How the Bowel Works
The digestive system works by pushing food through the intestines which usually takes between 24 to 72 hours. Muscular contractions squeeze (peristalsis) the food through the different sections of the intestine. These different sections are separated by bands of muscles, or sphincters, which act as valves.
The passage of food from one area of the intestines to another is coordinated so that food stays in a specific area for long enough for the gut to do a particular job – absorb fluids and nutrients, or process and expel waste.
The small bowel (small intestine)
The small bowel (or small intestine) is around 6 – 8 m long and roughly 2cm wide.
There are 3 parts of the small bowel (small intestine): the duodenum, the jejunum and the ileum.
Food passes from the stomach into the duodenum, which is the tube that leads from the stomach into the intestines. The food then passes through the jejunum and ileum before going to the large bowel (colon). The small bowel (small intestine) absorbs nutrients and much of the liquid from foods. At the point where food is passed from the small bowel into the large bowel (colon) it is of a ‘porridge like’ consistency.
The Large Bowel (Colon – large intestine)
The rectum and muscles
The rectum and anus
After food has travelled along the gut, it has become digested and the nutrients and fluids absorbed; the waste is then expelled through the rectum and anus.
When we need to go to the toilet, the brain tells the anal sphincter muscles, via the nerves, to relax. As the muscles relax, the anus opens and the rectum empties. In some neurological and spinal conditions the brain cannot tell whether the bowel is full of waste (faeces) or just wind. This can lead to accidental leakage.
女性的肛管约3 - 4厘米长，男性有时稍长。内括约肌和外括约肌形成两个同心环，沿肛管的长度排列。
The internal anal sphincter (IAS) is made of smooth muscle and we do not have voluntary control of this muscle. It works automatically to keep the anus closed until we are ready to have a bowel movement.
The external anal sphincter (EAS) is made of striated muscle (the same as the pelvic floor muscles); we do have voluntary control over the EAS – allowing us to hold on if we are aware of wind or diarrhoea.
The pelvic floor muscle
The pelvic floor muscles are layers of muscle stretched like a sheet from the pubic bone in the front, to the bottom of the backbone (coccyx). There are 3 openings through the pelvic floor in women and 2 in men -the anus (back passage), the vagina in women (birth canal) and the urethra (bladder outlet). The muscles support these 3 openings, but if they are weakened or not in good condition they cannot support the openings effectively.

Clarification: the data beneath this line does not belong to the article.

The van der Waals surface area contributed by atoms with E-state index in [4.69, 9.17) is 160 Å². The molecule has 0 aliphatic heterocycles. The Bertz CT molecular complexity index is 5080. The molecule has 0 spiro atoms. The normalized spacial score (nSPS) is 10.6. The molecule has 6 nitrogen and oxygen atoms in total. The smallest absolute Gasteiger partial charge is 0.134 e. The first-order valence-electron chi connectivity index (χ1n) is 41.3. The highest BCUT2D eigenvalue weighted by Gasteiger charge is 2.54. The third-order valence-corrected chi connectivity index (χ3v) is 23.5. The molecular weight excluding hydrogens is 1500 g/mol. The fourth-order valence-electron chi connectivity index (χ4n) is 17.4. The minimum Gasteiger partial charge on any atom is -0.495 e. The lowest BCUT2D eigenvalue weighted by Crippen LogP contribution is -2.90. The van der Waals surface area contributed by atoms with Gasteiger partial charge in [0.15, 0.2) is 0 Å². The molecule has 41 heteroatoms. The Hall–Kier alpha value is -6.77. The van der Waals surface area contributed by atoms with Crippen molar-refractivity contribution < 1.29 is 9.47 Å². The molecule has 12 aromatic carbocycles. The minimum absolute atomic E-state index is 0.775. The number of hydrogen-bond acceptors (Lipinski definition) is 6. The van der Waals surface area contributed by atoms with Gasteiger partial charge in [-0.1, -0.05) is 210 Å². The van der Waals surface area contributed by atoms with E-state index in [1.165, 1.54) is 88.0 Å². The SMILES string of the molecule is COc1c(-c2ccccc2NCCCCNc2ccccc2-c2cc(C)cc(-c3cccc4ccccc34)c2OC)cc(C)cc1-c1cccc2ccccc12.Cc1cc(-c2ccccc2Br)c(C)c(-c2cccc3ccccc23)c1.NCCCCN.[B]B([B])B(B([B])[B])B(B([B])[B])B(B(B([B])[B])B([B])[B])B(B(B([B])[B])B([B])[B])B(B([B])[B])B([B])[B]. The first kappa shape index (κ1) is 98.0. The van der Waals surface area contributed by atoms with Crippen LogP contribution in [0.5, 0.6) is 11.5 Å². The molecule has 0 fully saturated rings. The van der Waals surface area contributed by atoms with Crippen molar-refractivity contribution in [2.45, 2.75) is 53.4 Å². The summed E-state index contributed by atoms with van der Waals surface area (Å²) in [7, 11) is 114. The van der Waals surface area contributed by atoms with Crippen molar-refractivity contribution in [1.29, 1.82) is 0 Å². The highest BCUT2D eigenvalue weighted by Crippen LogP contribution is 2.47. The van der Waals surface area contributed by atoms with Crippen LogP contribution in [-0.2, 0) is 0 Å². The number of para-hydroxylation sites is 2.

An important part of the pelvic floor muscle regarding bowel control is the deepest layer called Levator Ani – which directly translated from Latin means ‘lift the anus’. One of the muscle groups within levator ani is the puborectalis. This muscle forms a supportive strap around the junction between the rectum and the anal canal and helps to keep us in control of our bowels by forming a flap like valve, which prevents stool passing too easily into the anal canal.
The sacral nerves
The commands from the brain to the bowel (colon) are sent as electrical impulses and are carried by a system of special fibres called nerves.
These signals start in the brain and go to the spinal cord and continue to the nerves located in the sacral area of the back.
Some of these sacral nerves go to the rectum, levator ani muscle, and external sphincter muscles, controlling their activities.
Through a series of reflexes and signals the nerves in the bowel is coordinated with the pelvic floor muscles and anal sphincters in order to store bowel contents until there is an appropriate place to go to the toilet and then to allow complete bowel emptying once on the toilet.
This coordination ensures that the sphincters remain closed, opening only during defecation. So, when the rectum fills, and the pressure inside it increases, the nerves sense the pressure and tell the brain about it. The brain then sends signals via the nerves to keep the external sphincter closed. Normally, this prevents leakage and is called the guarding reflex.
When you need to go to the toilet, the brain tells the nerves to signal the rectum to empty, and relax the muscles surrounding the anus. The rectum empties and stool is expelled.
The same happens as the rectum fills. This sensation of filling is registered by the nerves, which transmit the information to the brain.
The nerves can also tell the brain whether it’s gas or stool that’s filling the rectum.
- The internal and external anal sphincters need to be working properly.
- You need to be able to get to and onto a toilet and to be able to hold on until the correct place is reached.